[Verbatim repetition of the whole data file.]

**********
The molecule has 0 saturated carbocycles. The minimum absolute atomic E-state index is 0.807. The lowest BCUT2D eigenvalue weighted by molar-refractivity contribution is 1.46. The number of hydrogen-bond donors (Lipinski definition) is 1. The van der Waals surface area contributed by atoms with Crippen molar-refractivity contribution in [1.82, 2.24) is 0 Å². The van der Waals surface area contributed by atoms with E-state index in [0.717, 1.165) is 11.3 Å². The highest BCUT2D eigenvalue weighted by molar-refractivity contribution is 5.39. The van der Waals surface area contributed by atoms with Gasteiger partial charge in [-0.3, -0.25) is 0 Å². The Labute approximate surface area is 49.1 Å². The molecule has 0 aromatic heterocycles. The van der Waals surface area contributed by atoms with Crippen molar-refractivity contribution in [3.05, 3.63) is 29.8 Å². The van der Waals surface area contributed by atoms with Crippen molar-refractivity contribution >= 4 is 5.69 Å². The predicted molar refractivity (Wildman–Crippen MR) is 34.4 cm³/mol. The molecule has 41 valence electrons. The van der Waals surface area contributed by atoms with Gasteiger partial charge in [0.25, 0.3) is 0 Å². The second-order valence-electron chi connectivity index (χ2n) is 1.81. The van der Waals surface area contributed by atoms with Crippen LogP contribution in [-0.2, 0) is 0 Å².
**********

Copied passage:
The molecule has 0 saturated carbocycles. The minimum absolute atomic E-state index is 0.807. The lowest BCUT2D eigenvalue weighted by molar-refractivity contribution is 1.46. The number of hydrogen-bond donors (Lipinski definition) is 1. The van der Waals surface area contributed by atoms with Crippen molar-refractivity contribution in [1.82, 2.24) is 0 Å². The van der Waals surface area contributed by atoms with E-state index in [0.717, 1.165) is 11.3 Å². The highest BCUT2D eigenvalue weighted by molar-refractivity contribution is 5.39. The van der Waals surface area contributed by atoms with Gasteiger partial charge in [-0.3, -0.25) is 0 Å². The Labute approximate surface area is 49.1 Å². The molecule has 0 aromatic heterocycles. The van der Waals surface area contributed by atoms with Crippen molar-refractivity contribution in [3.05, 3.63) is 29.8 Å². The van der Waals surface area contributed by atoms with Crippen molar-refractivity contribution >= 4 is 5.69 Å². The predicted molar refractivity (Wildman–Crippen MR) is 34.4 cm³/mol. The molecule has 41 valence electrons. The van der Waals surface area contributed by atoms with Gasteiger partial charge in [0.25, 0.3) is 0 Å². The second-order valence-electron chi connectivity index (χ2n) is 1.81. The van der Waals surface area contributed by atoms with Crippen LogP contribution in [-0.2, 0) is 0 Å².